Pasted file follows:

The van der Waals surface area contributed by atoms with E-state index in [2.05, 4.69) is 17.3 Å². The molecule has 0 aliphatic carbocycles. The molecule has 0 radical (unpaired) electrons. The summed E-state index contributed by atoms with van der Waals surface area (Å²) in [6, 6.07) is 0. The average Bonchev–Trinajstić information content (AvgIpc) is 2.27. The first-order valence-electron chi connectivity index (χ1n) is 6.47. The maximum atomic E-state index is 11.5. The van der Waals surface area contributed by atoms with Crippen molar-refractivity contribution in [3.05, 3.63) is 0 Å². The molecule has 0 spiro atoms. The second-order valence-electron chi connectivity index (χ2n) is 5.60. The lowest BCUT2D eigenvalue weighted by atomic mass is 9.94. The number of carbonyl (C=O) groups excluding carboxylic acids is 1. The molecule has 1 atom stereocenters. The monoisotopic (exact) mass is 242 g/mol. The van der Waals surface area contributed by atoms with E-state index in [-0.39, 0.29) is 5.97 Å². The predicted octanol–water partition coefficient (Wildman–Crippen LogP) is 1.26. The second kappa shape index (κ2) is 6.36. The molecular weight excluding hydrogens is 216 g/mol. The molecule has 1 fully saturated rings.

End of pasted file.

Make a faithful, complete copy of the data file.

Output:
The van der Waals surface area contributed by atoms with E-state index in [2.05, 4.69) is 17.3 Å². The molecule has 0 aliphatic carbocycles. The molecule has 0 radical (unpaired) electrons. The summed E-state index contributed by atoms with van der Waals surface area (Å²) in [6, 6.07) is 0. The average Bonchev–Trinajstić information content (AvgIpc) is 2.27. The first-order valence-electron chi connectivity index (χ1n) is 6.47. The maximum atomic E-state index is 11.5. The van der Waals surface area contributed by atoms with Crippen molar-refractivity contribution in [3.05, 3.63) is 0 Å². The molecule has 0 spiro atoms. The second-order valence-electron chi connectivity index (χ2n) is 5.60. The lowest BCUT2D eigenvalue weighted by atomic mass is 9.94. The number of carbonyl (C=O) groups excluding carboxylic acids is 1. The molecule has 1 atom stereocenters. The monoisotopic (exact) mass is 242 g/mol. The van der Waals surface area contributed by atoms with E-state index in [-0.39, 0.29) is 5.97 Å². The predicted octanol–water partition coefficient (Wildman–Crippen LogP) is 1.26. The second kappa shape index (κ2) is 6.36. The molecular weight excluding hydrogens is 216 g/mol. The molecule has 1 fully saturated rings.